Thursday, June 28, 2007

Through the haze

'He's a fantastic leader. We loved to work under him. Somehow he took care of everything and we never felt any pressure, any stress. And when he left, I wondered, how'd I stay here? I too wanted to follow him and work with him.'

I'd read 'Waiting for the Mahatma' in our college library, long back and this novel remains fresh in memory as if I'd read it yesterday. It narrates the story of coming of age of a young man, in the backdrop of the Indian freedom struggle. And his evolution happens in the company of Mahatma Gandhi--a man of collossal stature, yet one who attends to the minute details of the lives of his followers--a true leader who inspired an entire generation to brave all odds for a great cause.

A friend forwarded this amazing video of the Mahatma --about what could've happened if he had communicated to the entire human race. Maybe we'd be living in a much better world, with more awareness and a greater self-reliance. The fountain of positivity, strength and wisdom is present within each one of us. Until we find it, maybe we all need leaders like Gandhi to remind us of these possibilities.

And the opening quote is what a friend told me about our CEO.

In one moment of clarity, I seem to sense the futility of my everyday life. I stop for a moment to ask myself where I am heading and what I am doing with my most precious commodity--time. Many activities appear futile and monotonous--devoid of joy and meaning. I want to go deep into this, deep to the root of this frustration, and find how to free myself, find out the true purpose of my life and begin to live that purpose. Before I can do that I'm back to the treadmill, back to the flow of everyday life, lost amidst the never ending rush of thoughts.

'Catch it. Hold on to it the next time you face that moment. Drop everything and pursue that thought.'


' I said, he recognises that you've arrived, just by the sound when you keep the helmet in the corner.'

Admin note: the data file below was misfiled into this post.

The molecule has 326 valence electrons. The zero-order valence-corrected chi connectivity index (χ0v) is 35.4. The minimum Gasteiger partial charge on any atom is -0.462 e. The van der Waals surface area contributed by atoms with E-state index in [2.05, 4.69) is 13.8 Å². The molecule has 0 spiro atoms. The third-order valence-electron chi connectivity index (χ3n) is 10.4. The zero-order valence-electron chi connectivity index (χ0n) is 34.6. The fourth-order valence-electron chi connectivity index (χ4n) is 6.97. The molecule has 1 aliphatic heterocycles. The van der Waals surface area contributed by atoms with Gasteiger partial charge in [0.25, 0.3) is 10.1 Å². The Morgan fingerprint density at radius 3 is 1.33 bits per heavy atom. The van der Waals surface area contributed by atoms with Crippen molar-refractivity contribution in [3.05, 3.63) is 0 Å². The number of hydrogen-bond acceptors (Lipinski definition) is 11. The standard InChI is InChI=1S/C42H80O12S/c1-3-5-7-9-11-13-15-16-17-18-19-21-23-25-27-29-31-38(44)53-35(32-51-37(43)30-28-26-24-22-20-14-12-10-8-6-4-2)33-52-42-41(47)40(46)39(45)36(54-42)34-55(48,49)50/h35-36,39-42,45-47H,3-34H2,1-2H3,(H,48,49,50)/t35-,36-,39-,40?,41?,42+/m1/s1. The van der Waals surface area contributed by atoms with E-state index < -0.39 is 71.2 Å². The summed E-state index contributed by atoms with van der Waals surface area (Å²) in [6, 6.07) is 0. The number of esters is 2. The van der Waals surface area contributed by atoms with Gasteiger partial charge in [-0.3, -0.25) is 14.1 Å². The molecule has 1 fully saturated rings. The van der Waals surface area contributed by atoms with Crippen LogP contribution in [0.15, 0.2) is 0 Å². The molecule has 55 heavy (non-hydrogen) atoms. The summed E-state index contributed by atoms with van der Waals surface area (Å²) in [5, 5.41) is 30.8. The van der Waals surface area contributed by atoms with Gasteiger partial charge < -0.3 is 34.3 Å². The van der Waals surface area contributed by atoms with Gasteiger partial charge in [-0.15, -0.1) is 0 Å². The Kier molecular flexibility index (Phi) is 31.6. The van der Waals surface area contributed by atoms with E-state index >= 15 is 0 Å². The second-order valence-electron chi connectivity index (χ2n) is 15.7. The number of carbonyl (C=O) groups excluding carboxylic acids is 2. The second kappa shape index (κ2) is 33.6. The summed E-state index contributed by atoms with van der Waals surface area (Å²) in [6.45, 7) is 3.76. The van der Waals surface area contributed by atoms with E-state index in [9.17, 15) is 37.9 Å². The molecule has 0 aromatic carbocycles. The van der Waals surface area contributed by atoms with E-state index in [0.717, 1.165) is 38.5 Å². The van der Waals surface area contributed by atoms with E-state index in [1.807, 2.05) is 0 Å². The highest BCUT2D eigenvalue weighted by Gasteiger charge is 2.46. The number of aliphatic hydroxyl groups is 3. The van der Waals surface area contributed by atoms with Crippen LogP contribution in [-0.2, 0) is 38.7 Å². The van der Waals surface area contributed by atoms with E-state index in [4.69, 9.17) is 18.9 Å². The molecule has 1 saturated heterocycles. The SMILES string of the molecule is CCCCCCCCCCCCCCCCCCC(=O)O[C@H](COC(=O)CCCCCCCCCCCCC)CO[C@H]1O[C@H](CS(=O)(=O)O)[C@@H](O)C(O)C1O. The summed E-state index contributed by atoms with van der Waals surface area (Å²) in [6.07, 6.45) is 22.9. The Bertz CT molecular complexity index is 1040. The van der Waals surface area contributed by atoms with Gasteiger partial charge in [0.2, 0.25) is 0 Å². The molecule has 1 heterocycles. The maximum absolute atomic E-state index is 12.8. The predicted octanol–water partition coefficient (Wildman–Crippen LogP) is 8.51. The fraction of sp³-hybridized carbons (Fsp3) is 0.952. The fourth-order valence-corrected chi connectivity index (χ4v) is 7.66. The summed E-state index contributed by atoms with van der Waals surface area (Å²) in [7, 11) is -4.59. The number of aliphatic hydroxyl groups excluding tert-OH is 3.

' And look how he springs up, how he smiles now, after not having seen you for the whole day.'

Tejas lets out a loud shriek and guffaws. We make faces and he laughs uncontrollably. I begin to fake a hiccup and he shrieks again. We continue to tickle him until Mom scolds. 'Don't overdo it. Not good for him.'

'By next November, he'll be one year old.'

Where was this kid--two years ago? And now, he's so much a part of our lives, a part of our being. He's growing up--crawling, shouting, learning to recognise, eat, refusing to eat, indicating when he wants to piss, wondering at new faces and new sounds---the way we grew up. He'll learn a thousand things, become independent, make friends, discover life, experience the world, earn his living, find his purpose, create his destiny....and one day, he'll hold his baby in his arms and wonder similarly. Cycle of life.

'His first birthday is nearing.'

'Yeah, what's the plan? I don't like that drama-- cutting a cake, inviting all the kids of the locality, make them sit like dolls, give them something to eat---somehow it suffocates.'

'Then, how do you celebrate it, meaningfully? You can't ignore those around us, your parents, your people. The kid should not feel neglected. There has to be a celebration and if you choose, without formality, without artificiality.'

'Let's think over. We're used to one way. Maybe there are a hundred other ways. Something wherein the kid feels important, cared for and blessed. It should be a happy occasion for all the near and dear ones......'


  1. I believe that Gandhi’s influence is world wide, at least among many, including me. When I was in seminary I studied the life and work of the Rev. Dr. Martin Luther King, Jr. The primary influence on his life and work was Gandhi.

    Thanks for the link to the video.

  2. Oi, achei teu blog pelo google tá bem interessante gostei desse post. Quando der dá uma passada pelo meu blog, é sobre camisetas personalizadas, mostra passo a passo como criar uma camiseta personalizada bem maneira. Até mais.

  3. thats an amazing video. my boss had forwarded it to me..
    we have forgotten the importance of his message.. and yes, everyday life is just about survival. we have forgotten how to live.

    have a blast.